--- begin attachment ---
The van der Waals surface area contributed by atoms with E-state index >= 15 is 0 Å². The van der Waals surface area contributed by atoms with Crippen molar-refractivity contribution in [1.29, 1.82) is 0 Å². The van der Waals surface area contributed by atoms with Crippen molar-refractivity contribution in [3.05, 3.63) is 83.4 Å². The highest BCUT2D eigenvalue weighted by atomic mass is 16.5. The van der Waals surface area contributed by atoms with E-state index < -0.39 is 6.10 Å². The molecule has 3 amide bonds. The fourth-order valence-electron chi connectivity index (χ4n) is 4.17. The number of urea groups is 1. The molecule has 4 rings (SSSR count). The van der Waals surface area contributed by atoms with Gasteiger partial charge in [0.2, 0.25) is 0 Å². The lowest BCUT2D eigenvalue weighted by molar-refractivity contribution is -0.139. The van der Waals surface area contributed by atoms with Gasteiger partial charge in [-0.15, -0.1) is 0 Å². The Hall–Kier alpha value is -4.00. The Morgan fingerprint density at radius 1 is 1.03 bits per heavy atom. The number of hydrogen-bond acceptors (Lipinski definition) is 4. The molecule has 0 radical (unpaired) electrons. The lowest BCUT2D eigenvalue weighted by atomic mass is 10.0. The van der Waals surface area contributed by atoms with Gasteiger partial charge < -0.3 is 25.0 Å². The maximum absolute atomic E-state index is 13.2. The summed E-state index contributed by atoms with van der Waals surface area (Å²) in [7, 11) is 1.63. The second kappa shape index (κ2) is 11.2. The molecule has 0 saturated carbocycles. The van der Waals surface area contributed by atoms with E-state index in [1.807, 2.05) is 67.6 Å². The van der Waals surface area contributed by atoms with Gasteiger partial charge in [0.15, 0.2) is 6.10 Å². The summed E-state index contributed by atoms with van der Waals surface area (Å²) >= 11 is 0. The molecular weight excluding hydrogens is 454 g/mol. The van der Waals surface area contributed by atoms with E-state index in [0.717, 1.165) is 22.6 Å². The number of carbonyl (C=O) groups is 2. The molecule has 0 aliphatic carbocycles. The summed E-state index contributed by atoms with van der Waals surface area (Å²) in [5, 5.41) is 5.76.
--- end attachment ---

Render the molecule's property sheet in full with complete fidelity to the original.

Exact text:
The van der Waals surface area contributed by atoms with E-state index >= 15 is 0 Å². The van der Waals surface area contributed by atoms with Crippen molar-refractivity contribution in [1.29, 1.82) is 0 Å². The van der Waals surface area contributed by atoms with Crippen molar-refractivity contribution in [3.05, 3.63) is 83.4 Å². The highest BCUT2D eigenvalue weighted by atomic mass is 16.5. The van der Waals surface area contributed by atoms with E-state index < -0.39 is 6.10 Å². The molecule has 3 amide bonds. The fourth-order valence-electron chi connectivity index (χ4n) is 4.17. The number of urea groups is 1. The molecule has 4 rings (SSSR count). The van der Waals surface area contributed by atoms with Gasteiger partial charge in [0.2, 0.25) is 0 Å². The lowest BCUT2D eigenvalue weighted by molar-refractivity contribution is -0.139. The van der Waals surface area contributed by atoms with Gasteiger partial charge in [-0.15, -0.1) is 0 Å². The Hall–Kier alpha value is -4.00. The Morgan fingerprint density at radius 1 is 1.03 bits per heavy atom. The number of hydrogen-bond acceptors (Lipinski definition) is 4. The molecule has 0 radical (unpaired) electrons. The lowest BCUT2D eigenvalue weighted by atomic mass is 10.0. The van der Waals surface area contributed by atoms with Gasteiger partial charge < -0.3 is 25.0 Å². The maximum absolute atomic E-state index is 13.2. The summed E-state index contributed by atoms with van der Waals surface area (Å²) in [7, 11) is 1.63. The second kappa shape index (κ2) is 11.2. The molecule has 0 saturated carbocycles. The van der Waals surface area contributed by atoms with E-state index in [1.807, 2.05) is 67.6 Å². The van der Waals surface area contributed by atoms with Gasteiger partial charge in [0.15, 0.2) is 6.10 Å². The summed E-state index contributed by atoms with van der Waals surface area (Å²) >= 11 is 0. The molecular weight excluding hydrogens is 454 g/mol. The van der Waals surface area contributed by atoms with E-state index in [0.717, 1.165) is 22.6 Å². The number of carbonyl (C=O) groups is 2. The molecule has 0 aliphatic carbocycles. The summed E-state index contributed by atoms with van der Waals surface area (Å²) in [5, 5.41) is 5.76.